Remotely Cracking Bluetooth Enabled Gun Safes

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In this blog post, we will detail BlueSteal, or the ability to exploit multiple security failures in the Vaultek VT20i. These vulnerabilities highlight the need to include security audits early in the product manufacturing process. These vulnerabilities include CVE-2017-17435 and CVE-2017-17436. The VT20i is a very popular product designed for the safe storage of firearms and is one of Amazon’s top sellers in several categories. Along with this post we detail a redacted proof of concept which can unlock Vaultek VT20i Gun Safes that we own through transmission of specially formatted Bluetooth messages.

Disclosure Timeline

The vendor was initially contacted about this vulnerability on 10/6/2017. On 11/7/17 the manufacturer notified us that they had time to review our findings and that they have updated models with “improved Bluetooth security with the option for disabling the Bluetooth unlock or the entire connection altogether.  There is also a time out feature designed for brute force attacks and additional encryption for the communication between the app and safe.” We released this blogpost following a 60-day disclosure period.

The Vulnerabilities

  • The Fun Vulnerability – The manufacturer’s Android application allows for unlimited pairing attempts with the safe.  The pairing pin code is the same as the unlocking pin code. This allows for an attacker to identify the shared pincode by repeated brute force pairing attempts to the safe.
  • The Really Fun Vulnerability- CVE-2017-17436 – There is no encryption between the Android phone app and the safe. The application transmits the safe’s pin code in clear text after successfully pairing. The website and marketing materials advertise that this communication channel is encrypted with “Highest Level Bluetooth Encryption” and “Data transmissions are secure via AES256 bit encryption”. However these claims are not true. AES256 bit encryption is not supported in the Bluetooth LE standard and we have not seen evidence of its usage in higher layers.  AES-128 is supported in Bluetooth LE, but the manufacturer is not using that either. This lack of encryption allows an individual to learn the passcode by eavesdropping on the communications between the application and the safe.
  • The ‘How Does This Even Happen?’ Vulnerability- CVE-2017-17435 – An attacker can remotely unlock any safe in this product line through specially formatted Bluetooth messages, even with no knowledge of the pin code. The phone application requires the valid pin to operate the safe, and there is a field to supply the pin code in an authorization request. However the safe does not verify the pin code, so an attacker can obtain authorization and unlock the safe using any arbitrary value as the pin code.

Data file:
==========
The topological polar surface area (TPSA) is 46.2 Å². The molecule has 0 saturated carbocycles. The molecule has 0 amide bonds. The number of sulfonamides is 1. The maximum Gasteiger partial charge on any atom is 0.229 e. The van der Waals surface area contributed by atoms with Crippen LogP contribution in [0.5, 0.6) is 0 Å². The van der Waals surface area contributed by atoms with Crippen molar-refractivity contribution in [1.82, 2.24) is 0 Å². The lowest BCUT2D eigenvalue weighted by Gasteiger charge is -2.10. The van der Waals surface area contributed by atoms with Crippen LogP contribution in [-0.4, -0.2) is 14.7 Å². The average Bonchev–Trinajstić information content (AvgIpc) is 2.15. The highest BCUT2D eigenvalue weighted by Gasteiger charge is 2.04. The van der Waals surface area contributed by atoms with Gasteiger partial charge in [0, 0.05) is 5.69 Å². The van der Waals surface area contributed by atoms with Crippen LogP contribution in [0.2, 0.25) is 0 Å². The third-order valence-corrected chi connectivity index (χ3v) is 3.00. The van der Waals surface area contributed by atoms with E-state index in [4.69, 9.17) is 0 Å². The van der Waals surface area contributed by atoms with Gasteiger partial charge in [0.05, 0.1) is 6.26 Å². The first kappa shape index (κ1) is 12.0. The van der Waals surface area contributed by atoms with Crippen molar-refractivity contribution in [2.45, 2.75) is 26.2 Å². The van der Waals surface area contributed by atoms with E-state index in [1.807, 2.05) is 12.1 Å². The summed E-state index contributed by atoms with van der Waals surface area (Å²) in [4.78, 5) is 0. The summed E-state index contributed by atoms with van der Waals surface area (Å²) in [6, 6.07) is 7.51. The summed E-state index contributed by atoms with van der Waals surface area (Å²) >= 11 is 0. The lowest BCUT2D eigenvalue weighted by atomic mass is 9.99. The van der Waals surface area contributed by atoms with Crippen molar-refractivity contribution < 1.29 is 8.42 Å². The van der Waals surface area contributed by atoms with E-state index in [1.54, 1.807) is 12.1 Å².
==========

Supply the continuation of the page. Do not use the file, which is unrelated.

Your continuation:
We will dig into the details of all of these vulnerabilities and how we found them below.

Breaking In The Easy Way

The first step was to acquire the Android APK for interacting with the safe. This APK can be found here: The version we utilized was v2.0.1. The authors of the APK seem to be a Chinese company named Youhone. Upon opening the app, there is initially a view to connect to the safe and pair it using a pincode.

It just so happens that this is the same pincode that is used to unlock the safe. After successfully pairing, we can then use the app to perform commands such as unlocking the safe.

We immediately checked to see if we could successfully mount a brute force attack. The pin is only 4-8 digits in length with numeric values 1-5 available. Due to this relatively small keyspace we can easily script a brute force attack that utilizes ADB to manipulate the manufacturer’s application.  In the attacker’s best case scenario of a 4 character pin code, the search space is a reasonable  5⁴. This would require around 72 minutes at conservative 7 seconds per try.

Below we have a quick and dirty Python script that was written to interact with the phone over ADB and input sequential key combinations. When the script iterates to the correct pin/key, the safe will pop open.

This vulnerability could have been prevented or mitigated if the application or safe had timeouts for incorrect retries, or enforced some maximum retry limit.

We had a good chuckle with this, however we wanted to access this safe without relying on brute force.

Reverse Engineering

The Vaultek APK is responsible for pairing with and unlocking the safe. There are two approaches to understanding its functionality:

  • Static analysis through identifying code in the APK responsible for generating the unlock commands.
  • Dynamic analysis through packet captures of transmitted commands and logging output.

The protocol used to communicate between the safe and the application is Bluetooth Low Energy, here is a link to some extra reading.

Packet Capture


We initially used an Ubertooth to sniff the traffic going between the phone and the safe, logging the capture to disk.

After examining the packet capture, it was clear that AES 256 encryption was not being utilized. Write commands were being conducted in clear text.

Since this is the case, it is actually much simpler to just use the Android built in Bluetooth HCI log. Here is a good article on how to utilize this feature.